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CD REVIEW

It’s a ‘Throwback,’ But to What?

Boyz II Men Returns... Sort of

By Philip Burrowes

staff writer

Throwback, Volume 1

Boyz II Men

Koch Records

Released August 24

There are two things you should know about Boyz II Men’s new album “Throwback.” First of all, the group has gone from a quartet to a trio, as their longtime bass Michael McCary has retired due to back problems. Secondly, the album is comprised entirely of covers, drawing everywhere from the funk of Dazz Band to the folk of Hall & Oates. If for some reason you’re still compelled to purchase the thing, you’ll likely find it an entertaining but uneven compilation. You might love the originals too much to hear them tampered with, you might feel the group should have done more to distinguish their versions, or you might not like the variety of genres, but something will be off.

Boyz II Men’s prior approach to covering any group from The Beatles to The Platters was quite simple: arrange the song a cappella. Reworking the tune to better suit the strengths of the group’s vocals allowed them to make the song their own. This is not the case of most of the songs on “Throwback.” Much of the original production has been emulated to the point that you may feel like you are listening to the group sing karaoke. Instead of four part harmony, the remaining three members take turns as lead. Dazz Band’s “Let it Whip” and One Way’s “Cutie Pie” especially suffer for this, with their seventies sound revealing MIDI origins beneath airy vocals better suited for ballads.

Another departure from past covers is the turn to songs originally done by soloists. Ron Isley’s “For the Love of You,” Teddy Pendergrass’ “Close the Door,” and Al Green’s “Let’s Stay to Together” are among the greatest love songs of their era. Being a group with more than a few highly regarded romantic diddies under its belt, it’s understandable that Boyz II Men would want to tackle such fare. However, the aforementioned singers are undeniably superior to the individual talents of any Boyz II Men member. Listening to the “Throwback” renditions of these songs merely reminds us how fantastic the first versions were.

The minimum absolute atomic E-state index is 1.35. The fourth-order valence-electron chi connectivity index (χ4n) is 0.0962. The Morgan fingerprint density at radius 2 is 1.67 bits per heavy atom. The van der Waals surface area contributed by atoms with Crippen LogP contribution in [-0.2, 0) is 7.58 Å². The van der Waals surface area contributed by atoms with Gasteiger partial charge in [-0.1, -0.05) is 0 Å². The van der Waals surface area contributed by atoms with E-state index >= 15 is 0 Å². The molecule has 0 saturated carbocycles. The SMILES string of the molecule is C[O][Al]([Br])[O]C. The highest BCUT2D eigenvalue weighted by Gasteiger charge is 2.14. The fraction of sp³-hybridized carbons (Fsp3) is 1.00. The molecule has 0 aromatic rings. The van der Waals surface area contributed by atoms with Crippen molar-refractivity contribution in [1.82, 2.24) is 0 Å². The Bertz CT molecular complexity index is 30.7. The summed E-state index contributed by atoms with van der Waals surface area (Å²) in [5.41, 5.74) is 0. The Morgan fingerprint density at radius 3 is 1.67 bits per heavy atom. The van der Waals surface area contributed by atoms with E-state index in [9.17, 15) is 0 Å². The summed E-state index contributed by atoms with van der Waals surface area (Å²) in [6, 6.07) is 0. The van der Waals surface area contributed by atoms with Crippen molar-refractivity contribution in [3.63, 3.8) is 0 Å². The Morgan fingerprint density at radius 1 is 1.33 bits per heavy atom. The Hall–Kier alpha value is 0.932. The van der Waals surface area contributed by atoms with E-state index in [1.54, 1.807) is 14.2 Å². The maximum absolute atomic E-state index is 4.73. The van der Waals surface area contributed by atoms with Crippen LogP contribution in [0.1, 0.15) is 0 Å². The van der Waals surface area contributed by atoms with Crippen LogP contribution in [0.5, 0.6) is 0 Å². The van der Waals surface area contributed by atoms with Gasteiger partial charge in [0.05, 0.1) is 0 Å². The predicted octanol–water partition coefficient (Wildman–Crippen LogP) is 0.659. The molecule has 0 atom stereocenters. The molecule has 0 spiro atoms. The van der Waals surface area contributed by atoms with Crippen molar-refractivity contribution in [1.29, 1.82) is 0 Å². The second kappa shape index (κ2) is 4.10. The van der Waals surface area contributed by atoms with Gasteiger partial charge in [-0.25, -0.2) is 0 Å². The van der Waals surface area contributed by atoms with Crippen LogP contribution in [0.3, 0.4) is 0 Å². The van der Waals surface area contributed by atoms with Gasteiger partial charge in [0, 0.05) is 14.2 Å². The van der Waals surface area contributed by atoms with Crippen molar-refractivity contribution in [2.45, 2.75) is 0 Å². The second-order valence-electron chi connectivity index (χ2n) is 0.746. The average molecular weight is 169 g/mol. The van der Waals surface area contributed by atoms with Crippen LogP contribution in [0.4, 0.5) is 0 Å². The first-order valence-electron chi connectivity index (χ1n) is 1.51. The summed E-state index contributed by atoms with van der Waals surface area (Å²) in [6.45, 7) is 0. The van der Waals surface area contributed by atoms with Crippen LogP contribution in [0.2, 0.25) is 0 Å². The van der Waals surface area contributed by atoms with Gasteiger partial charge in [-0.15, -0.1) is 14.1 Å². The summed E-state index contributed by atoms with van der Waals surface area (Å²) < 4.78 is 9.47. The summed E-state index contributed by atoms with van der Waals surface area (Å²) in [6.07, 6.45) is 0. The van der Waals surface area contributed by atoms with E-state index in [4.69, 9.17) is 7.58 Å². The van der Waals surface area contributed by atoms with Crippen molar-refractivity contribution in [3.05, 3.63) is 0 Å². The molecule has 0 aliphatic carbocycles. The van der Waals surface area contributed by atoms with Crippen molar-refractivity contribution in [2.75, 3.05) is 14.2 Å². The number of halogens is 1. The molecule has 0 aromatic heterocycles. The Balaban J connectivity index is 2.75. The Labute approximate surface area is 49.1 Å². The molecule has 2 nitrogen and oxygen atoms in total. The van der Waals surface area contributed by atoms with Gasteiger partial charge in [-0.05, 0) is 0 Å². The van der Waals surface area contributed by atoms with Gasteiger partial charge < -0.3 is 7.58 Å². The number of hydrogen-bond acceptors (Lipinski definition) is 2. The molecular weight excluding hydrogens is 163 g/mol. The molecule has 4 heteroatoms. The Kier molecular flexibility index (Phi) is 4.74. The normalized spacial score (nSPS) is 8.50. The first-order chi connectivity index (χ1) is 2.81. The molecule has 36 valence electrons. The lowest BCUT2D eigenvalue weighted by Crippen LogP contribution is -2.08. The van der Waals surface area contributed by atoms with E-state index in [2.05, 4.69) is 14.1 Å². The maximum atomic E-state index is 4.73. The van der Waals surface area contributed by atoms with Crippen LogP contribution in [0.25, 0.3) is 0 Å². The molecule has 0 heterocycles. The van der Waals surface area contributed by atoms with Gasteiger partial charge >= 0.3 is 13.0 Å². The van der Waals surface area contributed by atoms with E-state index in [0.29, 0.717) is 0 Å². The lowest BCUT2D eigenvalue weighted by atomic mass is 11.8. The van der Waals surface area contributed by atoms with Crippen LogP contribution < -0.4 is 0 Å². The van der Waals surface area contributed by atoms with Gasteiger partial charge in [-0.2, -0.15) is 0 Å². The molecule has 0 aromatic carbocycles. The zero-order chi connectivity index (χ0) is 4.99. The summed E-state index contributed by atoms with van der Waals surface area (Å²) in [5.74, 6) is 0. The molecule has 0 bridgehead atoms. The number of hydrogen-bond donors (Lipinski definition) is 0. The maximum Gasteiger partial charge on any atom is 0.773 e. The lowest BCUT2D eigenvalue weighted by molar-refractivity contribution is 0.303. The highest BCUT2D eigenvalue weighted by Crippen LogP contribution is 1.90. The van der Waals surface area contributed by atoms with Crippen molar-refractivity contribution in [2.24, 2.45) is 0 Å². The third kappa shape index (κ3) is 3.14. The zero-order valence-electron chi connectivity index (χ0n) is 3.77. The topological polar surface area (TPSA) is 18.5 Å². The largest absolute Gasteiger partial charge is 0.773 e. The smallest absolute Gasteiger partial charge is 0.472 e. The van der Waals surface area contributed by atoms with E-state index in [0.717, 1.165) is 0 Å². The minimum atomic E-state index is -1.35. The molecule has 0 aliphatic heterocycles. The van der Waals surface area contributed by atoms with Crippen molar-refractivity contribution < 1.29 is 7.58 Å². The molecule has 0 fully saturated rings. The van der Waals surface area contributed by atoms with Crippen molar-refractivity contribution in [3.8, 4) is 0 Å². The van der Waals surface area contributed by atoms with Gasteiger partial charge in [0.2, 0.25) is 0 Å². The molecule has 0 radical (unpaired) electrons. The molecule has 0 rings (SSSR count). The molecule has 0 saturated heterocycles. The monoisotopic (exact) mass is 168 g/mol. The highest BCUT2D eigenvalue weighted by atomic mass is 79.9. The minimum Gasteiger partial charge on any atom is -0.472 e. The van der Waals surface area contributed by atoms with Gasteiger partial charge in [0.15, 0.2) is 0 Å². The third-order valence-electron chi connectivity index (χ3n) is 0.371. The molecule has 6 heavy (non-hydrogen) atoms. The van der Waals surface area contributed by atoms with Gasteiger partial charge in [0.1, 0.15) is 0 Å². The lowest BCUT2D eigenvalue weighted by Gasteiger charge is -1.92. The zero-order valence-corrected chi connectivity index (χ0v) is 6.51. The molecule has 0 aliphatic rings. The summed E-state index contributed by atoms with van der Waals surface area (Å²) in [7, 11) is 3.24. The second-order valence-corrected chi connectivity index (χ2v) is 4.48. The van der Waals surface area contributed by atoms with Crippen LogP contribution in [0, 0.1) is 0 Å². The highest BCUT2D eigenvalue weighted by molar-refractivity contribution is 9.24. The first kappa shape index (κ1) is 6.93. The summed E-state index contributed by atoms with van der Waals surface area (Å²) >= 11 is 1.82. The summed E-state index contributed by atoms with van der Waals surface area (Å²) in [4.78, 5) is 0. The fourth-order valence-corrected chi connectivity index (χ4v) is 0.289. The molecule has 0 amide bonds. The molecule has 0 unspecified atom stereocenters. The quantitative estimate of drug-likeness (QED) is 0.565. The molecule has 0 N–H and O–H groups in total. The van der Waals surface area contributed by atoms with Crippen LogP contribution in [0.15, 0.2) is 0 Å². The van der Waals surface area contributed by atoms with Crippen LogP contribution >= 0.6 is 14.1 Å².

Only on the final three tracks does the group return to what it does best: harmony. The a cappella version of DeBarge’s “Time Will Reveal” is the most beautiful song on the album and works well, despite the absence of bass. Girl group Klymaxx’s “I Miss You” is infinitely better now that it’s stripped of the original’s telltale eighties raindrops. The album ends with The Stylistics’ already often-covered “You Make Me Feel Brand New” which, while again not as good as the initial interpretation, is at least an understandable homage to a fellow Philly R&B group.

Perhaps a better place for a homage would have been on “Human Nature.” The song -- originally from Michael Jackson’s “Thriller” -- was given new life in the early nineties as part of a remix by the female group SWV. SWV itself was a byproduct of the R&B explosion prompted by the immediate success of Boyz II Men. However, instead of featuring SWV, the group turned to Claudette Ortiz of City High. While she does a fine job of imitating Jackson’s falsetto wail, it’s a rather random collaboration. It is not quite as incongruous as MC Lyte’s rap in the middle of “What You Won’t Do For Love,” but still rather odd.

In the “Throwaway” CD-ROM extras, the group says it chose MC Lyte as opposed to a more pop-rapper because she herself is a throwback. One is almost tempted to say there is some corporate synergy between her appearance and forthcoming album, but there is much ado in the liner notes about escaping the grips of major music labels. The truth is probably a bit sadder. After their debut thirteen years ago as teenagers, Boyz II Men are firmly ensconced as the latter. Now, as they approach middle age, they turn to the music they enjoyed as youngsters, a labor of love that is also a classic sign of a mid-life crisis. Even worse, the CDDB recognizes the “Throwback” as “Vol. 1,” indicating the group may not be done publicly reliving its youth.

Considering the speed of nostalgia -- witness VH1’s I Love the 90s -- the irony is that we may not be far from a time when Boyz II Men itself is retro-cool. The meta-irony of that is that they were originally a throwback to groups like (are you ready for some meta-meta-irony??) The Stylistics.